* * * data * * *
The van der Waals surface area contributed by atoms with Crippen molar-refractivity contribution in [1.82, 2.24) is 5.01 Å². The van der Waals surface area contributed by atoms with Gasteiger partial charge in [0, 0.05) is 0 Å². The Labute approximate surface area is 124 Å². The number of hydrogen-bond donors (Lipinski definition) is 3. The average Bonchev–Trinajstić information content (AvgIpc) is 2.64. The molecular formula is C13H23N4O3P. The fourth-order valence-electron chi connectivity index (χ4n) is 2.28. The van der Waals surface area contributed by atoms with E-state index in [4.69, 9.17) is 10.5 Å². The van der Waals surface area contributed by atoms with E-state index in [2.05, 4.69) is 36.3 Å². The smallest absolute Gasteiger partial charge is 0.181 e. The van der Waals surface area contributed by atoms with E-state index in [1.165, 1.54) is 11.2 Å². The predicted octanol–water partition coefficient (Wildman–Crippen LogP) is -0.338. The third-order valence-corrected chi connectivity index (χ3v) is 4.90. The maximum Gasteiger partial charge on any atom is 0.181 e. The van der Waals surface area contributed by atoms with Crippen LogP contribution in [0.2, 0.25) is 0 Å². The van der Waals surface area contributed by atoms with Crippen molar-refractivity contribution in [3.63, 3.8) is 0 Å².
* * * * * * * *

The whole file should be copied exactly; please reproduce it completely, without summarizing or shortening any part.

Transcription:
The van der Waals surface area contributed by atoms with Crippen molar-refractivity contribution in [1.82, 2.24) is 5.01 Å². The van der Waals surface area contributed by atoms with Gasteiger partial charge in [0, 0.05) is 0 Å². The Labute approximate surface area is 124 Å². The number of hydrogen-bond donors (Lipinski definition) is 3. The average Bonchev–Trinajstić information content (AvgIpc) is 2.64. The molecular formula is C13H23N4O3P. The fourth-order valence-electron chi connectivity index (χ4n) is 2.28. The van der Waals surface area contributed by atoms with E-state index in [4.69, 9.17) is 10.5 Å². The van der Waals surface area contributed by atoms with E-state index in [2.05, 4.69) is 36.3 Å². The smallest absolute Gasteiger partial charge is 0.181 e. The van der Waals surface area contributed by atoms with E-state index in [1.165, 1.54) is 11.2 Å². The predicted octanol–water partition coefficient (Wildman–Crippen LogP) is -0.338. The third-order valence-corrected chi connectivity index (χ3v) is 4.90. The maximum Gasteiger partial charge on any atom is 0.181 e. The van der Waals surface area contributed by atoms with Crippen LogP contribution in [0.2, 0.25) is 0 Å². The van der Waals surface area contributed by atoms with Crippen molar-refractivity contribution in [3.63, 3.8) is 0 Å².